When Prof Jonathan Jansen – the newly appointed president of the Academy of Science of South Africa and my employer – met with us the other day, he asked a very important question. He wanted to know more about our passions. In other words: Why do we do what we do, and what makes us keep going and not give up?
It was Aristotle who said Pleasure in the job puts perfection in the work. Passion for my job and what I believe in played a huge role in the activities I engaged in during the past year. I am thankful and proud to have been awarded the LIASA Librarian of the Year for 2016, together with Laila Vahed. A huge thank you to LIASA and my home branch, Gauteng North, and the sponsors Sabinet, UKS and SAPNet – not only for the award, but also for creating the platform from where we as librarians can work and grow.
The highlight of my year by far was using the award money to establish a VAT registered private for-profit digital citizenship training company called “In the Cloud”, currently in the process of being accredited and registered with the MICT SETA. The vision of In the Cloud is to create digital citizens from all spheres of society, through contextualized digital citizenship training merged with theoretical principles. In an increasingly technology and data driven world people need to be taught how to use digital technologies in healthy and balanced ways, where media, information and computer literacy have become increasingly integrated. Often people are facebook, Twitter, Instagram, Whatsapp and online game savvy, but lack the skills to properly access, research, find, use and upload quality information in the digital environment.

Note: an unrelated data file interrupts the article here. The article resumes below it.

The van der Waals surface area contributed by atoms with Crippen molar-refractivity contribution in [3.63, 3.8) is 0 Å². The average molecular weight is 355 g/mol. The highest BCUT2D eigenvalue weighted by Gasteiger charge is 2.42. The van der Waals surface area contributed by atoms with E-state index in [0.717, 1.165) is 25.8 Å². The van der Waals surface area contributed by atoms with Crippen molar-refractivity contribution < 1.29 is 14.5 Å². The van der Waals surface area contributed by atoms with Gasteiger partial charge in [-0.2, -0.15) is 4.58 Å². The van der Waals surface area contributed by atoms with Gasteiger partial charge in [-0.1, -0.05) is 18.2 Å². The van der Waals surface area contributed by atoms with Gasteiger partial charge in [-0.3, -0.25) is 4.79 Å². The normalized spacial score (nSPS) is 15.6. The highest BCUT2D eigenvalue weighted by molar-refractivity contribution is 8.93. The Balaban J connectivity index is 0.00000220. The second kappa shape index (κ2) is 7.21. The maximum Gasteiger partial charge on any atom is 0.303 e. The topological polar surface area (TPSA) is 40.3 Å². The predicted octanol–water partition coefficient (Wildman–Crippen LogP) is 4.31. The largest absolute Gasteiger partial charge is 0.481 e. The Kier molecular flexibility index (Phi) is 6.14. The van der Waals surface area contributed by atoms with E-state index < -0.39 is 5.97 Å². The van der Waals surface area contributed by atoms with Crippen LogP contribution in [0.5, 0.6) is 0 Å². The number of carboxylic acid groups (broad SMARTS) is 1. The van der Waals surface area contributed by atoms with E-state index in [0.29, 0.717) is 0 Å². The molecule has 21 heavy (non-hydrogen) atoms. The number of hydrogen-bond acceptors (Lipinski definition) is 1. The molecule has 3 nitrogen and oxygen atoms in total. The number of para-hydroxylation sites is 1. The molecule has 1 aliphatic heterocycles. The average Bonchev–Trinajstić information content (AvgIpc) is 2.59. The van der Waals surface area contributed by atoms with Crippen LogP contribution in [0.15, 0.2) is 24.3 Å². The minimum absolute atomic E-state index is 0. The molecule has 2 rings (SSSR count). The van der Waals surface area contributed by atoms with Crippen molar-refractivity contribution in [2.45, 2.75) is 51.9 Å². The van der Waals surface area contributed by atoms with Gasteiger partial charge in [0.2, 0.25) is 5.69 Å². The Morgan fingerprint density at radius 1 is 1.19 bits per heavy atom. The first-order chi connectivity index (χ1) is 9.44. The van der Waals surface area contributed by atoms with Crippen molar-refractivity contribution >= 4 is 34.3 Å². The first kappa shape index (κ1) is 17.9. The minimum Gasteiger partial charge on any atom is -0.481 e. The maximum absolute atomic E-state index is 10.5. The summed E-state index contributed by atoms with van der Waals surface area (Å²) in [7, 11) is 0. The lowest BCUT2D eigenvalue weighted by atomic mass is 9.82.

In preparation for establishing the company, quite a bit of pilot and community work have been conducted. It was great to give back of my skills. Earlier this year, in May, I presented a 2-day workshop for librarians from Mbazwana in KwaZulu-Natal. This was done in collaboration with my employer and the Faculty of Education at UP. The training covered equipping public librarians with the necessary skills to assist school-leavers, and to utilize online resources to prepare learners for future careers and the world of work. All librarians managed to create a web page on Career Guidance for their home libraries.
Conducting a workshop on digital citizenship skills for grade 11 learners at Hindle High School during the week of 3 to 7 July was a life-changing experience.
The workshop was the outcome of collective efforts by In the Cloud, SAPNet (who sponsored rented laptops, refreshments and meals for all), the Blue Bus Community Ministries (who negotiated and organized all, and who does great work in the WC) and Hindle High School in Delft (who provided the venue and Internet access for the week). In my day to day work at ASSAf I am required to think strategically, influence policy, and assist academic researchers from all over. But working with the leaders of the future such as the learners from Hindle High, remains very important for me, to never lose touch with reality and practical challenges on the ground. Not only did the learners benefit, but personally I have experienced so much determination, and eagerness among the learners to learn as much possible. They even sacrificed the first week of their school holiday to attend the workshops each day from 9:00 in the morning until 16:00 in the afternoon.